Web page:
“I think it’s more of a phrase than a provocation. I think when broadcasters deliberately provoke and express racist sentiment, it’s more serious than when somebody uses an outmoded phrase.”

Sky’s corporate communications manager, Kirsty Way, said Deaker had full editorial control of and responsibility for his show.

She said –

“We’re quite sure there was no offence intended by that statement … I can say it’s probably not something I would choose to use. But we’ll have to talk to Murray before we get further comment on it.”

Deaker could not be reached for comment last night.

Dunno what he would have said, if he had been reached.

Alf’s strong inclination, in the same circumstances, would be to bring the F word into play.

3 Responses to If Murray Deaker had been watching his P’s and Q’s, he would have avoided the N word

  1. Brett Dale says:

    Deaker has to go, any other Journo in any other part of the world, would be fired by now.

  2. nasska says:

    Mr DeBries must have recovered from the laryngitis he was afflicted with just after Hone Harawira’s hate speech.

  3. Bob says:

    This is a good blog, certainly more interesting than some of the bile on this subject I’ve seen on other sites. But I think the blogger is missing the point.
    It has nothing to do with whether or not Murray Deaker is a racist. The contents of Deaker’s heart are about as interesting to me as his opinions on sporting matters.
    No, this is about broadcasting standards. He is a broadcaster on national television so the debate is about whether that word is acceptable to the average New Zealander.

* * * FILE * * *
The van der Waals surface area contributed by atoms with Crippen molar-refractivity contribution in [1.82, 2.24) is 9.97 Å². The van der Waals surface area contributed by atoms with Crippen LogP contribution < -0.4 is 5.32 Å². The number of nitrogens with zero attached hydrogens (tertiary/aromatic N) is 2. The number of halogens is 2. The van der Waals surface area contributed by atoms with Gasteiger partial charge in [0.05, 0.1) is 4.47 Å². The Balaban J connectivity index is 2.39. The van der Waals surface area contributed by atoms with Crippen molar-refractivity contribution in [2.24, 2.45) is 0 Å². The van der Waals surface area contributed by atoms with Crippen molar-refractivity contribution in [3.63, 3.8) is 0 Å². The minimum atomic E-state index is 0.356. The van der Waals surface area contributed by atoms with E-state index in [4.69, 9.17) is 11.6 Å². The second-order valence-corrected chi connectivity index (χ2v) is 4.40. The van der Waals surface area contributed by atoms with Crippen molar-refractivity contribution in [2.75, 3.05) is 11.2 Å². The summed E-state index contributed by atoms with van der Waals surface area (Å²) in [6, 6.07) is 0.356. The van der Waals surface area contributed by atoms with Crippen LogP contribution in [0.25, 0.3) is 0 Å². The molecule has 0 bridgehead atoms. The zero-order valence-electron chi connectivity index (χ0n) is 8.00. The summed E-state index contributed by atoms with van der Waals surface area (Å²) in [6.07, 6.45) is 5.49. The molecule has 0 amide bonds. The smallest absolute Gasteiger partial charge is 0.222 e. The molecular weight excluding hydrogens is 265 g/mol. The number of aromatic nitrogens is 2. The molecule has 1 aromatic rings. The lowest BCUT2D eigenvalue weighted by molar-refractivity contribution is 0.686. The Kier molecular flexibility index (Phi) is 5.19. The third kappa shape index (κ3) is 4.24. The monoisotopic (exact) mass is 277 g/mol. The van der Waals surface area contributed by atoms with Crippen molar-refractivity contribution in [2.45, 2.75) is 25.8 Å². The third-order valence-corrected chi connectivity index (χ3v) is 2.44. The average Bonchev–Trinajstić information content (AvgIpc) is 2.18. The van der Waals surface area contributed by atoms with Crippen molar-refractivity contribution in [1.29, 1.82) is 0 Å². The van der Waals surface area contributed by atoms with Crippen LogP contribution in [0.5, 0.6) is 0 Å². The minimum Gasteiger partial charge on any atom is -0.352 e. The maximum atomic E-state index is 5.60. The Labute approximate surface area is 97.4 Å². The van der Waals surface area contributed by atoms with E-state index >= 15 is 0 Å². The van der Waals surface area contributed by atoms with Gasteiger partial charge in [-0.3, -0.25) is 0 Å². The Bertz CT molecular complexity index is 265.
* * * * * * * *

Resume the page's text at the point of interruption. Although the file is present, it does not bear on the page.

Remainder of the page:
The blogger’s apparent sympathy for various historical uses of the word is not relevant since none of the people involved used the word in a deliberate communication to the public. (The question of the use that word in art is an interesting, but separate issue).
    For my money, it was wrong for Deaker to use the word because it goes beyond the bounds of what I believe to be good taste in a sports talk show. If I was being expansive I’d say I don’t want to have to raise my young daughter in a country where I have to have uncomfortable conversations about why people on TV are allowed to use a word that is so hateful to her.
    As a final little observation on a related topic, I find it depressing how some people’s crusade against so-called “political correctness” makes them believe it’s OK to air their bigotry.